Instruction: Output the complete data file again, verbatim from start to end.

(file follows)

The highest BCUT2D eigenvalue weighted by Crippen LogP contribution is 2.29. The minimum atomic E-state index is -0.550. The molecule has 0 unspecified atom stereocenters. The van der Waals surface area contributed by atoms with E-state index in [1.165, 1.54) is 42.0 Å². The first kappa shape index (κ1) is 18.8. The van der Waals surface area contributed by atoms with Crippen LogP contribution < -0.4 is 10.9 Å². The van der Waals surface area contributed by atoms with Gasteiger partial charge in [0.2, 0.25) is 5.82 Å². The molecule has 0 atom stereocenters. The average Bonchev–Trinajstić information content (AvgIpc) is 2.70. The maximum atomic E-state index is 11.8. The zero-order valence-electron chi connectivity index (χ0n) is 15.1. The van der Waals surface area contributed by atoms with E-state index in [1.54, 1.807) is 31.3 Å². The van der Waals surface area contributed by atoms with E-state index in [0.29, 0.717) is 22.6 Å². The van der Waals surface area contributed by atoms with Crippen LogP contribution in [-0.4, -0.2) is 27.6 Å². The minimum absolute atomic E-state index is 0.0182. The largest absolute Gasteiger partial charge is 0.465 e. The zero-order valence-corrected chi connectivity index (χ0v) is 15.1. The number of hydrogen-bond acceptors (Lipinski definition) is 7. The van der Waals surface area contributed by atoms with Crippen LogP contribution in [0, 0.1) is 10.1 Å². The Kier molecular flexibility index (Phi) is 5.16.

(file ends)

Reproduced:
The highest BCUT2D eigenvalue weighted by Crippen LogP contribution is 2.29. The minimum atomic E-state index is -0.550. The molecule has 0 unspecified atom stereocenters. The van der Waals surface area contributed by atoms with E-state index in [1.165, 1.54) is 42.0 Å². The first kappa shape index (κ1) is 18.8. The van der Waals surface area contributed by atoms with Crippen LogP contribution < -0.4 is 10.9 Å². The van der Waals surface area contributed by atoms with Gasteiger partial charge in [0.2, 0.25) is 5.82 Å². The molecule has 0 atom stereocenters. The average Bonchev–Trinajstić information content (AvgIpc) is 2.70. The maximum atomic E-state index is 11.8. The zero-order valence-electron chi connectivity index (χ0n) is 15.1. The van der Waals surface area contributed by atoms with E-state index in [1.54, 1.807) is 31.3 Å². The van der Waals surface area contributed by atoms with E-state index in [0.29, 0.717) is 22.6 Å². The van der Waals surface area contributed by atoms with Crippen LogP contribution in [-0.4, -0.2) is 27.6 Å². The minimum absolute atomic E-state index is 0.0182. The largest absolute Gasteiger partial charge is 0.465 e. The zero-order valence-corrected chi connectivity index (χ0v) is 15.1. The number of hydrogen-bond acceptors (Lipinski definition) is 7. The van der Waals surface area contributed by atoms with Crippen LogP contribution in [0, 0.1) is 10.1 Å². The Kier molecular flexibility index (Phi) is 5.16.